Friday, November 14, 2008

Briefing 2.0

To add on to my earlier Democracy 2.0 post, it turns out the U.S. State Department is already doing Briefing 2.0, allowing anyone to submit video questions via YouTube:

Good afternoon, everybody. I wanted to welcome you to the first edition of Briefing 2.0. Let me first start off by thanking everybody who submitted questions to us, who placed some trust in us, and the fact that we’re going to try to answer your questions. So here we are. We’re going to answer your questions.

I want to respond to one thing up front. In some of the write-ups about this, kind of in the run-up to this briefing, a couple folks remarked on, in my video I said, you know, this is going to be fun. And they said, well, you know, it’s foreign policy; there’s nothing fun about foreign policy. And I just wanted to explain what I meant.

It’s fun for me because this is part of something I started three years ago when I first came in here, and I have a great team that’s been working with me. And it’s one of the things that we want to do is use technology and its applications to try to change the way the State Department communicates, not only with the press but also with the public. And this is an opportunity for the public to directly ask me questions, and maybe somewhere on down the line other people questions, and for you to get answers back.

And I think this is part of a general trend in the way that government and its publics communicate with one another, and it’s going to change over time. I think, inevitably, there has to be more interaction. There can’t be all this change and ferment going on outside the walls of government, and then government kind of continuing to operate as it has for the past 200 years. So that has to change. It’ll change eventually, and hopefully this is one small part of that change.

I’ve brought in a piece of paper. I just want you to know, all it has is the names and the locations of the people asking questions. I don’t know what the questions are, so I’m going to see them for the first time along with you.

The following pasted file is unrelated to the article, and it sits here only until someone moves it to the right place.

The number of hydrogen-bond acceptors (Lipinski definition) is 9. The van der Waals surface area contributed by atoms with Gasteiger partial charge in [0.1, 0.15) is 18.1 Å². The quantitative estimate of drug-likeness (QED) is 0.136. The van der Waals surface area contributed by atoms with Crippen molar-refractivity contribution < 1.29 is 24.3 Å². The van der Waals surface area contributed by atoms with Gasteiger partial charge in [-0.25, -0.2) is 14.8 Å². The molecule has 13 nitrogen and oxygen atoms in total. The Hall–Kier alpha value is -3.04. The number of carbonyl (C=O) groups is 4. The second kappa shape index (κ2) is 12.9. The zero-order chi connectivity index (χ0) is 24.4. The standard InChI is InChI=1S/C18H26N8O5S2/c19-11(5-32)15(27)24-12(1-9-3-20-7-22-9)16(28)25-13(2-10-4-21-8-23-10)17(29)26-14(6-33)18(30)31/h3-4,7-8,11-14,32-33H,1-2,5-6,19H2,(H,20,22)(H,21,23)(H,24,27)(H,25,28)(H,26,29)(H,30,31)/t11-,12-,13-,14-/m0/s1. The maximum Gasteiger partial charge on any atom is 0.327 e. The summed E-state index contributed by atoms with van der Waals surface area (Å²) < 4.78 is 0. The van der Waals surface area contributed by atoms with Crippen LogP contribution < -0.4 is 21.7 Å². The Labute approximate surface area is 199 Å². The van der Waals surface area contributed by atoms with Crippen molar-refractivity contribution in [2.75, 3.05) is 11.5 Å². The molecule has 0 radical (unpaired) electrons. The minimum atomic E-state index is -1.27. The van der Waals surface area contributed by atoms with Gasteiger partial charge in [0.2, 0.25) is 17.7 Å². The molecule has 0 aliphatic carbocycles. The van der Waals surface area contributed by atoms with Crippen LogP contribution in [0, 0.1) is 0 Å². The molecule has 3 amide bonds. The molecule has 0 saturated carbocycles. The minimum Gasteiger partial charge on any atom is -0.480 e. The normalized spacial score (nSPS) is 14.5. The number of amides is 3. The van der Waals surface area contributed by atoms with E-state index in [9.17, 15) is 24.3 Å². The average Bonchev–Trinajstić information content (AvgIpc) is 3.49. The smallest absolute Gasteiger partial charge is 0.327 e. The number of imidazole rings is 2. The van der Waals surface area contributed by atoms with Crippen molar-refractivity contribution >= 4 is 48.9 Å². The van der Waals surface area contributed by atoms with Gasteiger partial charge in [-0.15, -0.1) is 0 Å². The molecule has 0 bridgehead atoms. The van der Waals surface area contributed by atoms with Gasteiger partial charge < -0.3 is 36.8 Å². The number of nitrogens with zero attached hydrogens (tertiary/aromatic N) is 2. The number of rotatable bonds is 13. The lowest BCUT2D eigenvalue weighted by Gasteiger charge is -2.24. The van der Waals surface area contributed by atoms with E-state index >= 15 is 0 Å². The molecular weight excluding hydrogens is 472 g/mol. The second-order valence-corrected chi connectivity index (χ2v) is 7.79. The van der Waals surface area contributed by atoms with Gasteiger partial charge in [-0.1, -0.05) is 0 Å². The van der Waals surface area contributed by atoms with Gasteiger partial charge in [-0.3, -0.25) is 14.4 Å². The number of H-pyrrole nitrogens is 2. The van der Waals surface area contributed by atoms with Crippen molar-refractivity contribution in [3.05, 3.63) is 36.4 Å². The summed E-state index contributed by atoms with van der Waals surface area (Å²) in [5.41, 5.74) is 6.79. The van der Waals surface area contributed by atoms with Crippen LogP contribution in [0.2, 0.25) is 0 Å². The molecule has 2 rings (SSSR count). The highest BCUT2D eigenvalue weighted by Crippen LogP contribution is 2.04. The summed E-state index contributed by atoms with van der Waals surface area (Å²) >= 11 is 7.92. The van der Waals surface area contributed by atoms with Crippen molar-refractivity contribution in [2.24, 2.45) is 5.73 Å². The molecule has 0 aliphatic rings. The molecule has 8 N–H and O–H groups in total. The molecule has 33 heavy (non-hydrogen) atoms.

Here's the intro video from the U.S. Department of State's YouTube Channel:

And here's the first briefing:

Very, very interesting. They also have a blog.

Brings up a few questions:
  1. Social Studies Teachers: Don't you think this gives you some ideas for some assignments? Shouldn't you have your students submitting questions to the State Department?

  2. District Internet Filter Czars: If you're blocking YouTube, isn't this yet another argument why, if you don't unblock it altogether, you at least need teacher overrides for the filter?


  1. Great stuff - as a social studies teacher and one who is campaigning against filters on Youtube.

    Keep up the good work.

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  3. Excellent post and an ironclad point made on filtering YouTube.

    Just over a year ago, my district had the 'tube blocked. However, one thing to the credit of the very non-instructional heart of our network team, is that they are quite open and liberal compared to most districts.

    A simple question was asked about a year ago. I got a phone call that asked if I had found valuable educational use of YouTube in the past. I told them that not only had I found it valuable, that I was currently downloading the flash video to use in my classroom when needed. (very teacher-sided and 1.0-ish mind you)

    I also suggested that what I was doing with Safari at the time in order to nab the video clips was not within the reach of more than 1% of our district staff without some training. Not to mention the fact that the added time required would likely squelch any real use of the site by most teachers.

    It was unblocked that week.

    While we do block Facebook and MySpace, we do NOT block hardly any other interactive web entities. We even allow Ning. That happened as a simple request to unblock enough to allow the classroom site I had set up at

    That afternoon, in a school system of 24 schools, the entirety of Ning was unblocked and my school's network at was born.

    Personally, I LOVE the openness we currently embrace. However, it is largely open in lieu or a comprehensive policy on such matters. Oh well... next hill to climb, huh?

    This post is getting slingshotted(?) directly to my social studies folks. Thanks!